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Our First Christmas as Adoptive Parents -Jennifer Pelissero

As a little girl growing up, I had always imagined that adoption would be a part of my journey. It turns out part of my journey was also finding an amazing husband to partner with in life. Before we got married, we discussed what we envisioned for our future family and I shared with him my dream of adoption. He was fully on board—though neither of us could have imagined quite where that “yes, we’re in!” would take us.

A few years into our marriage, Nathan and I decided to start our family with the process to adopt from foster care. As we went through the interviews and classes, we learned that there are almost 30,000 adopt-ready children in Canada waiting for their forever homes. Only a handful of those kids find their forever families each year, and stories about siblings being separated and older kids never being chosen broke our hearts.

We had no idea at that time that, as our hearts grew, our family was about to triple.

 

From Cozy to Chaos

By this point, Nathan and I had a few years of Christmas together, and we felt like we had a good routine established. We’d spend Christmas morning just the two of us, relaxing by the tree, drinking coffee and enjoying a large breakfast. We imagined this as a nice routine for our adopted kids, topped with extra sounds of laughter, toys and Christmas movies.

Our children came home to us at the end of their school year. As Christmas approached, life was chaos and we were still operating in a haze of shock at just how much our lives had changed.

We had adopted a large sibling set with primarily school-aged kiddos. Quickly realizing we had outgrown our modest little home, we made the rookie mistake of buying a new home and setting the move-in date less than a week before Christmas. Nothing quite says “Christmas” like a home filled with boxes, hazards everywhere, and a power outage due to an ice storm. The children had completely come unglued and triggered by previous moves that had meant they were losing something or someone. Exhausted and overwhelmed, us parents were becoming unhinged ourselves. To top it off, our social worker got to stop in for her safe home check amid the worst of it.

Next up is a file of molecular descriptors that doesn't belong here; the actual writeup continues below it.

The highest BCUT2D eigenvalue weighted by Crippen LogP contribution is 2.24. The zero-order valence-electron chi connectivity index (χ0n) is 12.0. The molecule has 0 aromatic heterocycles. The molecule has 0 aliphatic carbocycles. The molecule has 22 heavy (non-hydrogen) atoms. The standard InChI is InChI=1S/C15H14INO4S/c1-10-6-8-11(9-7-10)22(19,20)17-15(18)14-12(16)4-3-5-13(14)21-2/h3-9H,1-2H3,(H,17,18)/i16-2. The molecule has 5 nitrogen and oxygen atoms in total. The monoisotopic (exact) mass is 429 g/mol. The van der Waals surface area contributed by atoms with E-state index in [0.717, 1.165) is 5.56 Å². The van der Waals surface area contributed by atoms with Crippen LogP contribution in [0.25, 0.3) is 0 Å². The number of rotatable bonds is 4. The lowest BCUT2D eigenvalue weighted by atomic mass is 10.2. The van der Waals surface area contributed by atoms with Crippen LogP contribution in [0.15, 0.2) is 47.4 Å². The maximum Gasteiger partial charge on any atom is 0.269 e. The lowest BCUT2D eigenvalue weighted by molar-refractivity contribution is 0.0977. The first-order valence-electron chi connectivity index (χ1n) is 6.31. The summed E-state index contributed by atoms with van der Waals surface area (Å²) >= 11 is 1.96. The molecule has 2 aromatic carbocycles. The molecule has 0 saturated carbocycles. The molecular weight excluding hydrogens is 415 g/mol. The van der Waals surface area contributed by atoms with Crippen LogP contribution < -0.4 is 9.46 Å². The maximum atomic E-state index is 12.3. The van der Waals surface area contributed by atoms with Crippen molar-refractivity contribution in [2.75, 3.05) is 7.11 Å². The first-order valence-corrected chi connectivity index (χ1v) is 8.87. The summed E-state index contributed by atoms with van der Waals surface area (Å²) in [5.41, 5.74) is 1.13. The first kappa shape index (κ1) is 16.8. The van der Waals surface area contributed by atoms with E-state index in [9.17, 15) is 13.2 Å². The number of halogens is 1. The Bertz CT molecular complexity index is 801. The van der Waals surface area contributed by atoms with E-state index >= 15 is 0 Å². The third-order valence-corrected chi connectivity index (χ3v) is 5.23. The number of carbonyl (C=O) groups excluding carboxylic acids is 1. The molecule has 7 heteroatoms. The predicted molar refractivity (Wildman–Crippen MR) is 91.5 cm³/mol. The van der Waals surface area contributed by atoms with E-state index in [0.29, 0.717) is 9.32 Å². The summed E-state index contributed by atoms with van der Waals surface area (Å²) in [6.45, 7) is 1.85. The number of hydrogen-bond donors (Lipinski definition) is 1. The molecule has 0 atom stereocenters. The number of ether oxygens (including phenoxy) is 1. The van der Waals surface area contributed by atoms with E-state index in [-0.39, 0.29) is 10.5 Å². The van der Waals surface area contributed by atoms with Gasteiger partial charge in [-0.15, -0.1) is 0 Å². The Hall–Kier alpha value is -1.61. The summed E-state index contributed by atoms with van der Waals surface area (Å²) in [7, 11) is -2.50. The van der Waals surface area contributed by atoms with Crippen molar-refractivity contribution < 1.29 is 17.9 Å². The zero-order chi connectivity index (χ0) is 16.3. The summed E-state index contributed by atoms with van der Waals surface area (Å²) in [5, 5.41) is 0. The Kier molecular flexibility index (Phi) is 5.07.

Thankfully, we were hosting Christmas for our extended that year. On one hand, it meant a little more on our plate getting a tree and the house ready. On the other, it meant our kids could feel in their own secure environment while we salvaged what we hoped could be a magical first Christmas together.

 

Christmas Challenges

Nathan and I had been living in a different city then. With no family in the area to lighten the load, our lives had drastically changed. Dedicated to working hard on establishing attachment with our kids, we rarely found time for ourselves or each other. Having taken a leave from my job, I had lost regular interaction with adults and who I was apart from being a mom. It was hard because not many people understood what parenting an adopted set of siblings was like, and as exhausted as we often felt, we weren’t ones to complain.

We didn’t enter parenthood and a first Christmas as most do. We brought home kids who could walk and talk, and who came with their own sets of traditions and memories, both good and bad. Much of their behaviours were cries for help as they dealt with their past traumas, so we were afraid to tell people about our kids’ behaviours in case they might be misunderstood as “naughty.”